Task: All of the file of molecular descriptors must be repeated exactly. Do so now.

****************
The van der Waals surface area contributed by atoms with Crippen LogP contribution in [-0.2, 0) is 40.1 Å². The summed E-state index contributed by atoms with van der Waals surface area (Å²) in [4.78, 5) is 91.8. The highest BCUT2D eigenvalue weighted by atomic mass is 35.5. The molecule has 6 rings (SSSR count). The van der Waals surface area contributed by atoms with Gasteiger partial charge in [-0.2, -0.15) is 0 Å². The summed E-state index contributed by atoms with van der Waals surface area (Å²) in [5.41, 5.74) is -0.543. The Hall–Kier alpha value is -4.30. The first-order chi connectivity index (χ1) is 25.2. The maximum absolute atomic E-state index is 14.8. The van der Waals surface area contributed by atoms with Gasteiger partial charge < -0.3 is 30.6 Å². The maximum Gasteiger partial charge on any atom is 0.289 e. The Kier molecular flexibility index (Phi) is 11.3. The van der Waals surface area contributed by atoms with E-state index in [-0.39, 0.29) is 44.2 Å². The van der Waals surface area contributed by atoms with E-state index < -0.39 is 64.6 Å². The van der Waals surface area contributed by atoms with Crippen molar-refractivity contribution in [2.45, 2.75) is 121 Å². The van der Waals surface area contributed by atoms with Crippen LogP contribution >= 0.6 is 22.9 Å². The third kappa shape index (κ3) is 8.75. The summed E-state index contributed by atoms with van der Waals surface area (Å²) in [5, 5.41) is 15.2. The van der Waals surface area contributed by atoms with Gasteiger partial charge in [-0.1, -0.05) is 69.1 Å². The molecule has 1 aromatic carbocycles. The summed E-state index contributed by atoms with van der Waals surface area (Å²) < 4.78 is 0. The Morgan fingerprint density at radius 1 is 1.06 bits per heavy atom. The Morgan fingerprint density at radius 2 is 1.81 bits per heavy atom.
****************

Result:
The van der Waals surface area contributed by atoms with Crippen LogP contribution in [-0.2, 0) is 40.1 Å². The summed E-state index contributed by atoms with van der Waals surface area (Å²) in [4.78, 5) is 91.8. The highest BCUT2D eigenvalue weighted by atomic mass is 35.5. The molecule has 6 rings (SSSR count). The van der Waals surface area contributed by atoms with Gasteiger partial charge in [-0.2, -0.15) is 0 Å². The summed E-state index contributed by atoms with van der Waals surface area (Å²) in [5.41, 5.74) is -0.543. The Hall–Kier alpha value is -4.30. The first-order chi connectivity index (χ1) is 25.2. The maximum absolute atomic E-state index is 14.8. The van der Waals surface area contributed by atoms with Gasteiger partial charge < -0.3 is 30.6 Å². The maximum Gasteiger partial charge on any atom is 0.289 e. The Kier molecular flexibility index (Phi) is 11.3. The van der Waals surface area contributed by atoms with E-state index in [-0.39, 0.29) is 44.2 Å². The van der Waals surface area contributed by atoms with E-state index < -0.39 is 64.6 Å². The van der Waals surface area contributed by atoms with Crippen molar-refractivity contribution in [2.45, 2.75) is 121 Å². The van der Waals surface area contributed by atoms with Crippen LogP contribution >= 0.6 is 22.9 Å². The third kappa shape index (κ3) is 8.75. The summed E-state index contributed by atoms with van der Waals surface area (Å²) in [5, 5.41) is 15.2. The van der Waals surface area contributed by atoms with Gasteiger partial charge in [-0.1, -0.05) is 69.1 Å². The molecule has 1 aromatic carbocycles. The summed E-state index contributed by atoms with van der Waals surface area (Å²) < 4.78 is 0. The Morgan fingerprint density at radius 1 is 1.06 bits per heavy atom. The Morgan fingerprint density at radius 2 is 1.81 bits per heavy atom.